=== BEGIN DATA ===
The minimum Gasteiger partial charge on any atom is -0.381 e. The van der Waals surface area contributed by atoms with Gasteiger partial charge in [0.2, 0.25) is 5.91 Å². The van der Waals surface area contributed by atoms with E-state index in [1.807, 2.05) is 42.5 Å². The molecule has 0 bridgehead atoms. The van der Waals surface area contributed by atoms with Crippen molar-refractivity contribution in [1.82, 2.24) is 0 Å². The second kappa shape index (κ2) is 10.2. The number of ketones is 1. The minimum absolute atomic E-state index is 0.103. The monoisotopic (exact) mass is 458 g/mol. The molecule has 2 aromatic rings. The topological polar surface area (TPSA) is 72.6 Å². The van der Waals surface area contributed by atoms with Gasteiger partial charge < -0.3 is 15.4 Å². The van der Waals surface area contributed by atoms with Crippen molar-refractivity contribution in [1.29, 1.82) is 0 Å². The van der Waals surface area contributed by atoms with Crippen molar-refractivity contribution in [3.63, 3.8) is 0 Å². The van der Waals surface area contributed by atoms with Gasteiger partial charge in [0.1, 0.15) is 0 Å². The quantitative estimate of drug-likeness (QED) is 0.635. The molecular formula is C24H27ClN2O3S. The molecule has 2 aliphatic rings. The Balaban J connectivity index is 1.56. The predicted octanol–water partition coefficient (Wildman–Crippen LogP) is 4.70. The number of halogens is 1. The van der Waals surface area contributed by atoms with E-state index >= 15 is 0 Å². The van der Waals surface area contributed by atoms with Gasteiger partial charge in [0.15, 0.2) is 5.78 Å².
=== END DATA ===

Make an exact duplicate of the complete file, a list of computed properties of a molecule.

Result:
The minimum Gasteiger partial charge on any atom is -0.381 e. The van der Waals surface area contributed by atoms with Gasteiger partial charge in [0.2, 0.25) is 5.91 Å². The van der Waals surface area contributed by atoms with E-state index in [1.807, 2.05) is 42.5 Å². The molecule has 0 bridgehead atoms. The van der Waals surface area contributed by atoms with Crippen molar-refractivity contribution in [1.82, 2.24) is 0 Å². The second kappa shape index (κ2) is 10.2. The number of ketones is 1. The minimum absolute atomic E-state index is 0.103. The monoisotopic (exact) mass is 458 g/mol. The molecule has 2 aromatic rings. The topological polar surface area (TPSA) is 72.6 Å². The van der Waals surface area contributed by atoms with Gasteiger partial charge < -0.3 is 15.4 Å². The van der Waals surface area contributed by atoms with Crippen molar-refractivity contribution in [1.29, 1.82) is 0 Å². The van der Waals surface area contributed by atoms with Crippen molar-refractivity contribution in [3.63, 3.8) is 0 Å². The van der Waals surface area contributed by atoms with Gasteiger partial charge in [0.1, 0.15) is 0 Å². The quantitative estimate of drug-likeness (QED) is 0.635. The molecular formula is C24H27ClN2O3S. The molecule has 2 aliphatic rings. The Balaban J connectivity index is 1.56. The predicted octanol–water partition coefficient (Wildman–Crippen LogP) is 4.70. The number of halogens is 1. The van der Waals surface area contributed by atoms with E-state index >= 15 is 0 Å². The van der Waals surface area contributed by atoms with Gasteiger partial charge in [0.15, 0.2) is 5.78 Å².